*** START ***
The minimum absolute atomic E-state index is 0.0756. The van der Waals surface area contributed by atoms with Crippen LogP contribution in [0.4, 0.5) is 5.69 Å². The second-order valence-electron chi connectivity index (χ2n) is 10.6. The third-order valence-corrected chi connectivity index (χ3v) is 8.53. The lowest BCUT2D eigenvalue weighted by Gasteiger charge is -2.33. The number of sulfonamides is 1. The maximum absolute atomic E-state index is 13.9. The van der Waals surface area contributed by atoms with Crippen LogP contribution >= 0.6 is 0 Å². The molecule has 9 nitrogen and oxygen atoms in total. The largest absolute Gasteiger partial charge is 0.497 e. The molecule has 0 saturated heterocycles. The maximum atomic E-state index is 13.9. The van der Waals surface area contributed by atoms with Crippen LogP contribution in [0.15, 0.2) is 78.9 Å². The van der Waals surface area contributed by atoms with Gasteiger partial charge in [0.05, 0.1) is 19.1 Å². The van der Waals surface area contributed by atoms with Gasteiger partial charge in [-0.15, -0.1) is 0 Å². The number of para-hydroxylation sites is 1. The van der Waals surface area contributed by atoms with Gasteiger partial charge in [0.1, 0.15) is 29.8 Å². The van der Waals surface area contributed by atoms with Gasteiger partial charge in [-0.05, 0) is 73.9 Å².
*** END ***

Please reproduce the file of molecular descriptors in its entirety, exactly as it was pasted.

The minimum absolute atomic E-state index is 0.0756. The van der Waals surface area contributed by atoms with Crippen LogP contribution in [0.4, 0.5) is 5.69 Å². The second-order valence-electron chi connectivity index (χ2n) is 10.6. The third-order valence-corrected chi connectivity index (χ3v) is 8.53. The lowest BCUT2D eigenvalue weighted by Gasteiger charge is -2.33. The number of sulfonamides is 1. The maximum absolute atomic E-state index is 13.9. The van der Waals surface area contributed by atoms with Crippen LogP contribution >= 0.6 is 0 Å². The molecule has 9 nitrogen and oxygen atoms in total. The largest absolute Gasteiger partial charge is 0.497 e. The molecule has 0 saturated heterocycles. The maximum atomic E-state index is 13.9. The van der Waals surface area contributed by atoms with Crippen LogP contribution in [0.15, 0.2) is 78.9 Å². The van der Waals surface area contributed by atoms with Gasteiger partial charge in [0.05, 0.1) is 19.1 Å². The van der Waals surface area contributed by atoms with Gasteiger partial charge in [-0.15, -0.1) is 0 Å². The number of para-hydroxylation sites is 1. The van der Waals surface area contributed by atoms with Gasteiger partial charge in [0.1, 0.15) is 29.8 Å². The van der Waals surface area contributed by atoms with Gasteiger partial charge in [-0.05, 0) is 73.9 Å².